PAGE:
As Hillary Clinton and Donald Trump made their final campaign stop at about 1:00 a.m. on Tuesday, polls and pundits across the U.S. are calling the presidential election for Mrs. Clinton albeit with a slim margin of between two and five points.
With more than 376 polls from 43 polling agencies out there, many print and broadcast media organizations, including the BBC, choose to conduct their own or subscribe to poll of polls, that is, an average of select national polls.
BBC’s latest poll of polls, published about three hours after the candidates’ final campaign event, gives Mrs. Clinton 48 per cent chance of winning the election, Mr. Trump’s chance stands at 44 per cent. It analyzed more than 150 individual polls.
Real Clear Politics’ poll of polls shows Mrs. Clinton up by 2.5 points; she has 46.8 per cent chance of winning, compared to Mr. Trump’s 44.3 per cent. Even the ultra-conservative Fox News puts Mrs. Clinton chance of winning the election at 48 per cent and Donald Trump’s at 44 per cent.
Other national polls published yesterday (Monday) include:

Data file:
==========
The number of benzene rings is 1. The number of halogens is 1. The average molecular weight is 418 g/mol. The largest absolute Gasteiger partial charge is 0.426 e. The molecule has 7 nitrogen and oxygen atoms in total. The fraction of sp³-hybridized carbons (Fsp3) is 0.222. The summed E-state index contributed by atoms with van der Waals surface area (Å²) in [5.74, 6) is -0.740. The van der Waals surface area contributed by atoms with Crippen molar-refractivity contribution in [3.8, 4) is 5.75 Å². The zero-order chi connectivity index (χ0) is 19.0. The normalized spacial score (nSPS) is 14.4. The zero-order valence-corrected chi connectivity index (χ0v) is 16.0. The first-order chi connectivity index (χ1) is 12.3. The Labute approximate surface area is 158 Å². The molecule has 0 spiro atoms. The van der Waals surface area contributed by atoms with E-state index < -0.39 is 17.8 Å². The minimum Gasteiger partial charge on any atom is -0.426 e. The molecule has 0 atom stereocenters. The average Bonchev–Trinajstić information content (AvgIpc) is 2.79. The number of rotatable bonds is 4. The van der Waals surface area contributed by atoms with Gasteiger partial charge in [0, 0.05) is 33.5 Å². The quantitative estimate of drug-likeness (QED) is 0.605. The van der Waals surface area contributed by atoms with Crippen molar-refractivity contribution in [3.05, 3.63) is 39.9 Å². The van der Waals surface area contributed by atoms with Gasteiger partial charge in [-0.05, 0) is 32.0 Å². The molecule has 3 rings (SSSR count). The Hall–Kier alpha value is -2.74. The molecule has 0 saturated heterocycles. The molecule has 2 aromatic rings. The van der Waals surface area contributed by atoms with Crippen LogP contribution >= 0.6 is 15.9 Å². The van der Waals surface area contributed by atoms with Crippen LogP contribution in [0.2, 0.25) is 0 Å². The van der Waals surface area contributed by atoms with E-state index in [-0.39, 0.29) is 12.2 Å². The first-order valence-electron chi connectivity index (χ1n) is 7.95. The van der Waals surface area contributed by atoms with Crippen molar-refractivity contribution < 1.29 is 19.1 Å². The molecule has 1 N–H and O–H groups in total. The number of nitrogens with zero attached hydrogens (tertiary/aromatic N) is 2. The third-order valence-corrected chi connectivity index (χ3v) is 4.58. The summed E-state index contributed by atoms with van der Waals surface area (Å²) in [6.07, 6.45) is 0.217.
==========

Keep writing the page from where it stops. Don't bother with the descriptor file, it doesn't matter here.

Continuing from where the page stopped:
CBS News poll: Hillary Clinton holding a 4-point lead over Republican Donald Trump with 45 per cent to his 41 per cent.
Washington Post/ABC poll: Mrs. Clinton has a 4 per cent lead with 47 per cent to Mr. Trump’s 43 per cent.
Bloomberg Politics-Selzer & Co national poll: Mrs. Clinton leads by 3 points with 44 per cent to Mr. Trump’s 41 per cent.
The most respected poll of polls, Nate Silver’s FiveThirtyEight.com puts Mrs. Clinton’s chances of winning at about 67 per cent and Mr. Trump at 33 per cent. It predicts that Mrs. Clinton will get 295 electoral college votes and Mr. Trump will get 243.
The U.S. presidential election is decided by the Electoral College system which is made up of 538 electoral votes. The winning candidate must secure at least 270 electoral votes.
Electoral votes are shared between the states according to the number of representatives and senators each state sends to Congress. The biggest states, California, New York, Texas and Pennsylvania have the highest number of delegates, 55, 31, 34 and 21 respectively. They have the most impact on the result of the presidential election. All but Texas traditionally vote Democrat.
Early voting started about two weeks ago in some states. November 8, is the last day to cast votes anywhere in the United States.
Pundits who are calling this year’s election for Mrs. Clinton base their conclusion on the Democratic candidate’s gains during early voting in states like Florida and Nevada that usually vote Republican. About 6.4 million people voted early in Florida with sharp increase in the number of Hispanic and African Americans voters, two segments of the population that have been at the receiving end of Donald Trump’s tirade on immigration and inner city violence.
Earlier polls in Florida also showed Mrs. Clinton in the lead; unconfirmed reports show that many Florida Republicans voted for her in the early vote.
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